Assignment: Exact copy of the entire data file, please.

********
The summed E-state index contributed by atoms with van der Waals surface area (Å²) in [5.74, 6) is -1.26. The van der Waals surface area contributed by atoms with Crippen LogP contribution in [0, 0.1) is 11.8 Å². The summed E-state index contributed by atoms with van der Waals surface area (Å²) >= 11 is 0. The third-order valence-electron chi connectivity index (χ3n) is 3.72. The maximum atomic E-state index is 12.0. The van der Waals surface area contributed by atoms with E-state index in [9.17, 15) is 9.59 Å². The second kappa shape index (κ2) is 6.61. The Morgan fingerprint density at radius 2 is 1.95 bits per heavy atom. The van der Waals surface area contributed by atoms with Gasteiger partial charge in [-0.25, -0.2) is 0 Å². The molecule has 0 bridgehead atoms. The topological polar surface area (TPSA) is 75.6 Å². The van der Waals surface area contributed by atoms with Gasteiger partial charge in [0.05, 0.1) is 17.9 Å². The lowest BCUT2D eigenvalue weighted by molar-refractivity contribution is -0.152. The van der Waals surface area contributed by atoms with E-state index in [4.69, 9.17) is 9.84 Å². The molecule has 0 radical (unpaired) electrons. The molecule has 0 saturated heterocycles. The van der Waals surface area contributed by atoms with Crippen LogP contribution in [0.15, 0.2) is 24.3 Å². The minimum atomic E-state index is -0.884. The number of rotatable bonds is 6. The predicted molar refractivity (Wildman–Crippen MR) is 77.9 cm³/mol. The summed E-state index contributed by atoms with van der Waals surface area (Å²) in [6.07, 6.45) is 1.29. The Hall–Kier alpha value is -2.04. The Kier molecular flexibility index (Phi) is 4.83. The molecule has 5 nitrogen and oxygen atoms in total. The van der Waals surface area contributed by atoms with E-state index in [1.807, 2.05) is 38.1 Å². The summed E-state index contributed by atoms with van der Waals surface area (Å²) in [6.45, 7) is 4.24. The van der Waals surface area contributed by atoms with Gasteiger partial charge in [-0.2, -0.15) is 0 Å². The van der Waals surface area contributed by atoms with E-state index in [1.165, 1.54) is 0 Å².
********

The summed E-state index contributed by atoms with van der Waals surface area (Å²) in [5.74, 6) is -1.26. The van der Waals surface area contributed by atoms with Crippen LogP contribution in [0, 0.1) is 11.8 Å². The summed E-state index contributed by atoms with van der Waals surface area (Å²) >= 11 is 0. The third-order valence-electron chi connectivity index (χ3n) is 3.72. The maximum atomic E-state index is 12.0. The van der Waals surface area contributed by atoms with E-state index in [9.17, 15) is 9.59 Å². The second kappa shape index (κ2) is 6.61. The Morgan fingerprint density at radius 2 is 1.95 bits per heavy atom. The van der Waals surface area contributed by atoms with Gasteiger partial charge in [-0.25, -0.2) is 0 Å². The molecule has 0 bridgehead atoms. The topological polar surface area (TPSA) is 75.6 Å². The van der Waals surface area contributed by atoms with Gasteiger partial charge in [0.05, 0.1) is 17.9 Å². The lowest BCUT2D eigenvalue weighted by molar-refractivity contribution is -0.152. The van der Waals surface area contributed by atoms with E-state index in [4.69, 9.17) is 9.84 Å². The molecule has 0 radical (unpaired) electrons. The molecule has 0 saturated heterocycles. The van der Waals surface area contributed by atoms with Crippen LogP contribution in [0.15, 0.2) is 24.3 Å². The minimum atomic E-state index is -0.884. The number of rotatable bonds is 6. The predicted molar refractivity (Wildman–Crippen MR) is 77.9 cm³/mol. The summed E-state index contributed by atoms with van der Waals surface area (Å²) in [6.07, 6.45) is 1.29. The Hall–Kier alpha value is -2.04. The Kier molecular flexibility index (Phi) is 4.83. The molecule has 5 nitrogen and oxygen atoms in total. The van der Waals surface area contributed by atoms with E-state index in [1.807, 2.05) is 38.1 Å². The summed E-state index contributed by atoms with van der Waals surface area (Å²) in [6.45, 7) is 4.24. The van der Waals surface area contributed by atoms with Gasteiger partial charge in [-0.2, -0.15) is 0 Å². The van der Waals surface area contributed by atoms with E-state index in [1.165, 1.54) is 0 Å².